Presenting in your underwear: an interview with mosquito expert Bart Knols

Bart Knols tijdens zijn TED-Talk

How do you capture your audience? While I was doing research on malaria for an article in EOS (a popular science magazine), I came across Bart Knols, a Dutch authority on mosquitoes. The opening lines of his presentation sure captured my attention.

Better yet.

He inspired me to share his presentation on Facebook, Twitter and LinkedIn with the caption “best opening ever”.

I quickly learned that opinions in social media aren’t always aligned.

“Don’t you think it was a bit childish? Have we gotten to the point where we can only engage people for a scientific talk if we preface it with a little bit of theater?”, responded a friend/colleague doctor. Another scientist linked to a European research lab, on the other hand, liked the post.

It was a valid question, and instead of answering it myself, I picked up the phone (it turns out that smartphones allow you to make actual phone calls!) and asked Bart Knols about it directly.

Bart Knols is a medical entomologist who specializes in malaria. He is the recipient of the prestigious Ig Nobel Prize for his research that proved that malaria mosquitoes are particularly attracted to cheese from the Limburg region because its odor closely resembles that of stinky feet.

First of all, let’s take a look at the presentation, and see what you think about the opening, and about the presentation in its entirety.

Okay. I expect that we have mixed responses after watching this presentation.

Bart, did you get many responses after your presentation?

I did. All positive. I have to admit: the idea to start my story in bed came from my wife. I was practicing my presentation in our family room, and she pointed out that it didn’t quite work. In the original version I was standing up and hit a mosquito on my forehead. She said “why don’t you do that from a bed? That’s where people swat mosquitoes.”

I called the event organizer, and he loved the idea.

One thing led to another. Of course it didn’t make sense to be in bed wearing a suit and tie. So before I realized what had happened, I found myself on the stage in my underwear.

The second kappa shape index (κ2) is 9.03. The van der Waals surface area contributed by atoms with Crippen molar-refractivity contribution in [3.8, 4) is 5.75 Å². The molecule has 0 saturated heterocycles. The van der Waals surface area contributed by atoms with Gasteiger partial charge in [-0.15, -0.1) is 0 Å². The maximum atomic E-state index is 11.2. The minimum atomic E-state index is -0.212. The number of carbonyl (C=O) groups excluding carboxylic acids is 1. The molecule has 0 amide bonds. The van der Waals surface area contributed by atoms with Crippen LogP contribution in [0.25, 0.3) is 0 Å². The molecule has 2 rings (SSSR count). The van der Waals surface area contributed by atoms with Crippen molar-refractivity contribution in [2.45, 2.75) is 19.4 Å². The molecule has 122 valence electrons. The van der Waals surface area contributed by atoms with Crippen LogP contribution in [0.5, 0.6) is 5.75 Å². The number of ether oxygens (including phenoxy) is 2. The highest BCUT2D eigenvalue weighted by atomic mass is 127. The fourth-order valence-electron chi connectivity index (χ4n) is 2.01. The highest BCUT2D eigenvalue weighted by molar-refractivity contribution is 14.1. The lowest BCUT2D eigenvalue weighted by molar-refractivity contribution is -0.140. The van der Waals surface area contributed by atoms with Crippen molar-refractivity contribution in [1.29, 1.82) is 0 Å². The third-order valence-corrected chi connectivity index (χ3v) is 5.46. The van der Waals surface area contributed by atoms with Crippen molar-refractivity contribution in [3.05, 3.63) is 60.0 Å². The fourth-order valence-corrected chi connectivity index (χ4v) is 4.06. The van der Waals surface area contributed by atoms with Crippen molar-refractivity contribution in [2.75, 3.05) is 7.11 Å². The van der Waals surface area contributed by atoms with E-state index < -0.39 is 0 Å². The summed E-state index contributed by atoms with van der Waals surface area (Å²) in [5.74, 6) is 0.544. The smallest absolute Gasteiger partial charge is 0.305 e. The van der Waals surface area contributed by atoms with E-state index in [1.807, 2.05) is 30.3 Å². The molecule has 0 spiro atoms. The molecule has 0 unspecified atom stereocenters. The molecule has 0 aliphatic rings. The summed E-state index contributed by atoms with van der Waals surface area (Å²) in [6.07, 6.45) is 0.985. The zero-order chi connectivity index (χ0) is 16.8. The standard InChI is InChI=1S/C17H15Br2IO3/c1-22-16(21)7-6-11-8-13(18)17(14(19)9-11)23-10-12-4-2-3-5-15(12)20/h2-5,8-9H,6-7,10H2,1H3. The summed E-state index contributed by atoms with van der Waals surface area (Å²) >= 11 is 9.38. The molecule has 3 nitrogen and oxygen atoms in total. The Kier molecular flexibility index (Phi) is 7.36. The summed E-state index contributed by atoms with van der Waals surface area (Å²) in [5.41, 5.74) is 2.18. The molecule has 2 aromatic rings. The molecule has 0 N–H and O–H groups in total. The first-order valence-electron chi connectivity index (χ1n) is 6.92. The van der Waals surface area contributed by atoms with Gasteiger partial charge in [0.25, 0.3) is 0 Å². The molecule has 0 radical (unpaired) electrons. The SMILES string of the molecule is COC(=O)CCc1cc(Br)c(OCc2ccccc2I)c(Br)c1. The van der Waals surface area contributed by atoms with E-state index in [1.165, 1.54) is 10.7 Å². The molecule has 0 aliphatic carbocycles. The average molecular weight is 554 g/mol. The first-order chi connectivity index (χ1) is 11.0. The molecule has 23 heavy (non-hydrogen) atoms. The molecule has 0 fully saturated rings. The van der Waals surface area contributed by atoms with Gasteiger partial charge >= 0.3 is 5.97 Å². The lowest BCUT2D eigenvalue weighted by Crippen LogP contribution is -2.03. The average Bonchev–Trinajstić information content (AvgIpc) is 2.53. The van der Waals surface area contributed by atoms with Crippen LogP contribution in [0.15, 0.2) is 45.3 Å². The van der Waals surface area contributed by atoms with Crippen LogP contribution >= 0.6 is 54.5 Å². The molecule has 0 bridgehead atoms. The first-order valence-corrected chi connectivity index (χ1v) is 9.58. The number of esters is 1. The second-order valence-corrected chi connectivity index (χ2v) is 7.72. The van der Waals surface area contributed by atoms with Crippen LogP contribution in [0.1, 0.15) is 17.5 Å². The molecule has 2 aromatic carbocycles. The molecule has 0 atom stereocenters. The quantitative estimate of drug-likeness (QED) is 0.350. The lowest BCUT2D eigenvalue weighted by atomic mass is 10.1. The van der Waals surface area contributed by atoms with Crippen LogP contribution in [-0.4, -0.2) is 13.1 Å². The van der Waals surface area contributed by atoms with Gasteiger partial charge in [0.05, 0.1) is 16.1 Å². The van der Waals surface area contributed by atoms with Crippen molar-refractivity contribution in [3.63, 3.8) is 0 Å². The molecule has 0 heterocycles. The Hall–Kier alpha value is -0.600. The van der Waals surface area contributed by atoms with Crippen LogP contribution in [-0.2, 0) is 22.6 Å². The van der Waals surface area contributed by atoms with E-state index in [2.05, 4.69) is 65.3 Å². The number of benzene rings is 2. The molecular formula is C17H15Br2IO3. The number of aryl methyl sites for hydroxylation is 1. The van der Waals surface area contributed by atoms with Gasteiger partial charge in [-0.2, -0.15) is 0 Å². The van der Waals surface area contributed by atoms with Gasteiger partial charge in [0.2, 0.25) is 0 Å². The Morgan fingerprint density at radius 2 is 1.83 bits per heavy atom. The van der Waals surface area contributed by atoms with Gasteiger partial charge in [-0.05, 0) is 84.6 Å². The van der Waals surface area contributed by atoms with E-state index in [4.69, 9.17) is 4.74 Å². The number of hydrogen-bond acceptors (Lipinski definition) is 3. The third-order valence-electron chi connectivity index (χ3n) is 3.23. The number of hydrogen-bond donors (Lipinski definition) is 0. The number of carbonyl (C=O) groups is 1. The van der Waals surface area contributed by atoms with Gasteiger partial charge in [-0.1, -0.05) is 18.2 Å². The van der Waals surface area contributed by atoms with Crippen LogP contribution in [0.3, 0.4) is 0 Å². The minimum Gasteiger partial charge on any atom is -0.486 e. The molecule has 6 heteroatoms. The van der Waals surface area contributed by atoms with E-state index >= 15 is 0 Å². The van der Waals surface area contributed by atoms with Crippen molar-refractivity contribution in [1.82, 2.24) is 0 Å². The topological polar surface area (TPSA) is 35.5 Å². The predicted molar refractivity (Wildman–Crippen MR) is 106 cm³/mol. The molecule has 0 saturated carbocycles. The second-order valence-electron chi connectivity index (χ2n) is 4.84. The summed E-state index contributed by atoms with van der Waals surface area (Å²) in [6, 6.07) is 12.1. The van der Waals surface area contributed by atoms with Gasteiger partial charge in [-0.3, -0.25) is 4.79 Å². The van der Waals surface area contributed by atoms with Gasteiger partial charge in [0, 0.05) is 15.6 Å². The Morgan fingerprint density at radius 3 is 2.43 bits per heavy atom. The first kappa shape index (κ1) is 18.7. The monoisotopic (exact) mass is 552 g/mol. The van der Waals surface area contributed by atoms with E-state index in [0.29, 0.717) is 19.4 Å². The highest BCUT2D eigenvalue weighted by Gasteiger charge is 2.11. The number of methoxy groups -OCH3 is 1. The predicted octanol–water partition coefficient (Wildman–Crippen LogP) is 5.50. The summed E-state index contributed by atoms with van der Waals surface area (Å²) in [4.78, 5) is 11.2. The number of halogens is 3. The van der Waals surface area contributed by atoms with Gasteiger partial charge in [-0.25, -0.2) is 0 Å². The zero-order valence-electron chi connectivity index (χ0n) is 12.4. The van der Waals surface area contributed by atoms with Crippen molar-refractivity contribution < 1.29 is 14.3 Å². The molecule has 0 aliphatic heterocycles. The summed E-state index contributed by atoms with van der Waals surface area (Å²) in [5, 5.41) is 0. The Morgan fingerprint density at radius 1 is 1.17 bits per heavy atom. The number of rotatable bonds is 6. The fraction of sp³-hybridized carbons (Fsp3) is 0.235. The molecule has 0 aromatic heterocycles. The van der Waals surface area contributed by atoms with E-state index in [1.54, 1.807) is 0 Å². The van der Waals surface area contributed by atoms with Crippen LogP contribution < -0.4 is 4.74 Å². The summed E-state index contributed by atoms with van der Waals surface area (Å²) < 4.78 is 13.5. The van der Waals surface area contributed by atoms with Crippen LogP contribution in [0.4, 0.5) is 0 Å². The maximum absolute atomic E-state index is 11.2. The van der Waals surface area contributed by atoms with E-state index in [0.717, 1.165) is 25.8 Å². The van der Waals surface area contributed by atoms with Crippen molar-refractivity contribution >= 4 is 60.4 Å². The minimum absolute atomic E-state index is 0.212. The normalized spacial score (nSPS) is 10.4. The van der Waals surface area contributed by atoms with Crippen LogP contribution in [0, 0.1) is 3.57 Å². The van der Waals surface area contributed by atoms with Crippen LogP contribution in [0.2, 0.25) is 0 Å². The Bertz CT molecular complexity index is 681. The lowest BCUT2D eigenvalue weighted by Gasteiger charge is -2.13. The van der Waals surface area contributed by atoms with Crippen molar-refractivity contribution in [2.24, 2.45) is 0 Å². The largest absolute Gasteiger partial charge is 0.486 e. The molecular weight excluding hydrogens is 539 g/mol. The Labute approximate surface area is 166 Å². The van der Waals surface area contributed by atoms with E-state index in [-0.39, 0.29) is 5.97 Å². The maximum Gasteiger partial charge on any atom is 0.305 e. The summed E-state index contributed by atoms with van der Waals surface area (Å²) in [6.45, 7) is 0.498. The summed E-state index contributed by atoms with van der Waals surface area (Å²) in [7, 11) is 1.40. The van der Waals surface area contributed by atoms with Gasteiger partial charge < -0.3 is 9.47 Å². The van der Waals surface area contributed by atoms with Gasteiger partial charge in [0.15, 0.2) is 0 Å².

Nowadays people recognize me at conferences: “Hey, you’re the one from the story in his underwear!”.

Is that a good thing? To be recognized as “that underwear guy”?

Well, it really made me stand out from the other speakers, and the crowd loved it. I just came from a 3 day conference in Geneva. Half of the audience was asleep, the other half was paying more attention to their laptop than anything else. Why fly all the way to Geneva and pay those conference fees? Such a waste.

In other words, I think it is critical to wake people up or to make them close their laptops, and the one way to do that is to be radically different than all the other speakers.

Great. It sure grabs the attention. But does it also contribute to your story or your research?

For any presentation, the real question is: what will the audience take away, and what will be easily forgotten? I can show you several TED presentations right now that I can assure you will stay with me for the rest of my life, simply because of their unusual format. The format is what will make me remember the content. Like the TED-talk of Jane Goodall where she mimics the greeting of a chimpanzee in Tanzania. Simply amazing and hugely captivating.

In that respect, the format of my presentation contributes to my research, no doubt about it.

Many researchers fear that an original format will distract from the content and negatively affect it.

I get that. But if you fail to have a format, your content gets lost too.

Isn’t the entire point to share your research and to make sure people understand it, so they can do something with it? Some researchers seem to pride themselves on boring presentations and uninspiring slides. “Science has to be complicated”, they seem to think. That just doesn’t add up to me.

There are tens, if not hundreds of publications that can easily help you make your research presentations better, but many scientists are too stubborn to read up on those things. They insist on winging it.

The reality is that we’ve been presenting in the same way for hundreds of years. Sure, technology has advanced, but we still treat slides as if they are textbooks. Scientists have to evolve as well.

And that is a great conclusion to our discussion. Thank you so much, Bart!

Parting words by Toon

The takeaway here is that showing some creativity every once in a while is not such a bad idea.

Does this mean you have to perform on stage wearing nothing but your underwear? Of course not. But think about how you can present your research in a more engaging manner. Can you show something, rather than talk about it? Can you recreate an experiment? Can you engage your audience by making them a part of your presentation? Can you illustrate some of your findings by including props?

Your colleagues won’t criticize you for it, and your presentation will always be looked at more positively.

Does Bart Knols’ presentation truly exhibit “the best opening ever”, like I stated on social media? That is up for discussion, but TED decided to give it a spot in their top 10 most surprising presentations of all time. And that sure stands for something.

More about Bart knols and his work with mosquitoes:
Copyright opening picture: TED